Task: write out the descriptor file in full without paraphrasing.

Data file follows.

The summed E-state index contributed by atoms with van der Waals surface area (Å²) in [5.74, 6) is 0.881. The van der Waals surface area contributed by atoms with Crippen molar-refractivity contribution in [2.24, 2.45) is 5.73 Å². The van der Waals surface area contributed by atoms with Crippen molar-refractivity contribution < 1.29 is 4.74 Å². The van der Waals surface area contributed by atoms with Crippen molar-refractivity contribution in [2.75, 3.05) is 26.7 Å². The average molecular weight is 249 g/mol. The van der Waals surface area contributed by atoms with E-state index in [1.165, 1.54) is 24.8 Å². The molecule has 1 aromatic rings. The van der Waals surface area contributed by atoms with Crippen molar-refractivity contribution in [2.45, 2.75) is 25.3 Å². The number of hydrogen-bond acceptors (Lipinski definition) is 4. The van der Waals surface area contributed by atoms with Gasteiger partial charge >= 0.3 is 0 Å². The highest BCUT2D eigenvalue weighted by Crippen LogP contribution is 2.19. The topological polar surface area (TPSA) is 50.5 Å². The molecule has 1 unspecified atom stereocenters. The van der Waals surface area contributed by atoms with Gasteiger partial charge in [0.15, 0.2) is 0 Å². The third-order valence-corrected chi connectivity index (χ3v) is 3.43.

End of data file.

The summed E-state index contributed by atoms with van der Waals surface area (Å²) in [5.74, 6) is 0.881. The van der Waals surface area contributed by atoms with Crippen molar-refractivity contribution in [2.24, 2.45) is 5.73 Å². The van der Waals surface area contributed by atoms with Crippen molar-refractivity contribution < 1.29 is 4.74 Å². The van der Waals surface area contributed by atoms with Crippen molar-refractivity contribution in [2.75, 3.05) is 26.7 Å². The average molecular weight is 249 g/mol. The van der Waals surface area contributed by atoms with E-state index in [1.165, 1.54) is 24.8 Å². The molecule has 1 aromatic rings. The van der Waals surface area contributed by atoms with Crippen molar-refractivity contribution in [2.45, 2.75) is 25.3 Å². The number of hydrogen-bond acceptors (Lipinski definition) is 4. The van der Waals surface area contributed by atoms with Gasteiger partial charge >= 0.3 is 0 Å². The highest BCUT2D eigenvalue weighted by Crippen LogP contribution is 2.19. The topological polar surface area (TPSA) is 50.5 Å². The molecule has 1 unspecified atom stereocenters. The van der Waals surface area contributed by atoms with Gasteiger partial charge in [0.15, 0.2) is 0 Å². The third-order valence-corrected chi connectivity index (χ3v) is 3.43.